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Critter Chemistry

October 31, 2003

The Chemistry of Sexual Deception

An Australian orchid uses a single simple diketone to attract wasps that pollinate it

Bethany Halford

The Australian orchid Chiloglottis trapeziformis' very existence hinges upon there being some truth to the old adage that love is blind. Unlike other flowers, which lure pollinators with nectar, C. trapeziformis attracts its pollinator, the thynnine wasp Neozeleboria cryptoides, by producing the same pheromone that the insects use to attract the opposite sex--a practice known as sexual deception. Fooled by the pheromone, the male wasp will try to mate with the orchid. But ultimately it leaves the encounter with nothing more than a fine coat of pollen that it carries to its next liaison with a sexually deceptive orchid.

DECEPTIVE LIAISONS A simple diketone emitted by the Australian orchid Chiloglottis trapeziformis elicits the amorous attention of the thynnine wasp Neozeleboria cryptoides. ©Science 2003

When a team of researchers from the University of Hamburg, Germany, and Australian National University, Canberra, set out to elucidate the chemistry of this sexual deception, they were surprised to find that one simple, cyclic diketone accounted for all of the wasp's amorous behavior [Science, 302, 437 (2003)]. "I was almost shocked," says principal investigator Wittko Francke, an organic chemistry professor at the University of Hamburg. Francke, who has studied insect-plant interactions for nearly 30 years, explains that relying on a lone chemical attractant leaves the orchid with limited evolutionary flexibility. Its procreation depends completely upon the wasp.

Sexually deceptive European orchids that Francke and the paper's coauthor Florian P. Schiestl, now at ETH's Geobotanical Institute in Zürich, have studied use mixtures of ubiquitous alkenes and alkanes in specific proportions to attract pollinators [Nature, 399, 421 (1999); C&EN, June 7, 1999, page 24]. From an evolutionary standpoint, this may offer the orchids increased flexibility. Francke says when a plant uses many compounds, it can vary the proportions of those chemicals to create an infinite number of attractants. But when a plant uses just one compound, then it either lures a pollinator or it doesn't. That strategy, Francke says, is "very unusual."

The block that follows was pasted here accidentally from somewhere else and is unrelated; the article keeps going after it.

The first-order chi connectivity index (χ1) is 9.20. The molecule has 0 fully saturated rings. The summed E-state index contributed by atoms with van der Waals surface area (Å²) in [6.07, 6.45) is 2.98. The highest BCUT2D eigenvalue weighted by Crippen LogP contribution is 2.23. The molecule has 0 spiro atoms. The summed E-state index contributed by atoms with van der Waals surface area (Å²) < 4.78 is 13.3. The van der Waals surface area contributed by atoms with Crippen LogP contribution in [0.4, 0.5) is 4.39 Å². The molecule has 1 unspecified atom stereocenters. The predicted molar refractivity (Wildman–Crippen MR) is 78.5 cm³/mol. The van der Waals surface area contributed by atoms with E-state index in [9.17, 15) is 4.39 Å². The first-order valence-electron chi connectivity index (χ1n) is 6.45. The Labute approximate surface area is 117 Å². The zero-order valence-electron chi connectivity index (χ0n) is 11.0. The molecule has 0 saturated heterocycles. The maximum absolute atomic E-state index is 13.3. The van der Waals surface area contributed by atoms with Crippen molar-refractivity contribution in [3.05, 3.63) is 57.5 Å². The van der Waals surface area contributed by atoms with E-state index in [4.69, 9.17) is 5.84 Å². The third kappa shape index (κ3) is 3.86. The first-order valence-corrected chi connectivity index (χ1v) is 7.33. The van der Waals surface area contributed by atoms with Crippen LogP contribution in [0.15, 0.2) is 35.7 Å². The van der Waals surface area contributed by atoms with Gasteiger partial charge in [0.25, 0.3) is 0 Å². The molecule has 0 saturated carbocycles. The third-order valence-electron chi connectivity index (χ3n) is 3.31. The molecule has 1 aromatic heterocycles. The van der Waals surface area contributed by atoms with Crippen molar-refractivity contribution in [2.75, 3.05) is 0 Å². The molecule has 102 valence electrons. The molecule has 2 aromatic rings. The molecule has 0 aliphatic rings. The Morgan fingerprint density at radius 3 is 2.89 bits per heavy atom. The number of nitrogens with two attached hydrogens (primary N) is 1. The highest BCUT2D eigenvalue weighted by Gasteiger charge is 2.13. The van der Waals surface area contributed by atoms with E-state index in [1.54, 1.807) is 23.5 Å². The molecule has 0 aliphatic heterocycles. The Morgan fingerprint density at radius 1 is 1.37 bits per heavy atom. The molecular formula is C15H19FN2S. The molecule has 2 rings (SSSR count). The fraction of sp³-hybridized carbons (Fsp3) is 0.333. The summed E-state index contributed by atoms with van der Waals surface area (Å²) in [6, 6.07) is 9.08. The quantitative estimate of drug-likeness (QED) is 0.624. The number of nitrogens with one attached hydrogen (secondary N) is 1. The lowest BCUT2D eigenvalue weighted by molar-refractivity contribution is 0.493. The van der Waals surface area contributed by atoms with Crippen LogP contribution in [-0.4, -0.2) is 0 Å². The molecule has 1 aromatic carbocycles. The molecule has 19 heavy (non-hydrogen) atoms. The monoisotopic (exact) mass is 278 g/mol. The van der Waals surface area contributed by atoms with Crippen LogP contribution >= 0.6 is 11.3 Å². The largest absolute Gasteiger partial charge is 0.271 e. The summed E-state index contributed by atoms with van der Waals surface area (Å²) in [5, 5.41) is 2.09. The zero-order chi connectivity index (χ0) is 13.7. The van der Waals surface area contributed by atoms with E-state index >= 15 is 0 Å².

Thomas Eisner, a biology professor at Cornell University, describes Francke and Schiestl's work as elegant and agrees that the finding is unexpected. "I would not have predicted that. One would think of the system as being too inflexible," he tells C&EN. "Plants evidently have many a secret worth discovering."

The researchers identified and isolated the lone--and previously unreported--pheromone that they dubbed "chiloglottone" from extracts of both the orchid's labella and female wasps' heads.

Although chiloglottone is a relatively simple molecule (2-ethyl-5-propylcyclohexan-1,3-dione), determining its structure proved challenging. The orchids and wasps contain only nanogram amounts of the compound, and the team was not able to extract enough of it for nuclear magnetic resonance spectroscopy. The diketone's reactivity further limited the researchers, because it readily polymerizes at room temperature. Ultimately, they used gas chromatography-mass spectroscopy, infrared spectroscopy, and chemical derivatization to figure out chiloglottone's structure.

"I think it's a beautiful piece of work," says Cornell University chemistry professor Jerrold Meinwald. "It also shows the crucial role of organic synthesis in determining structure."

Francke and Scheistl's group also synthesized chiloglottone in a one-pot procedure that they speculate may be similar to the biosynthesis of the compound. In field studies, the synthesized pheromone proved to be equally as attractive to male wasps as the orchid itself, orchid extract, extract from female wasps' heads, and even a pheromone-emitting female wasp.

Francke jokes that while the male wasp clearly gets nothing out of the orchid's sexual deception, perhaps it helps the female wasps determine which males would make the most clever mates.

Chemical & Engineering News
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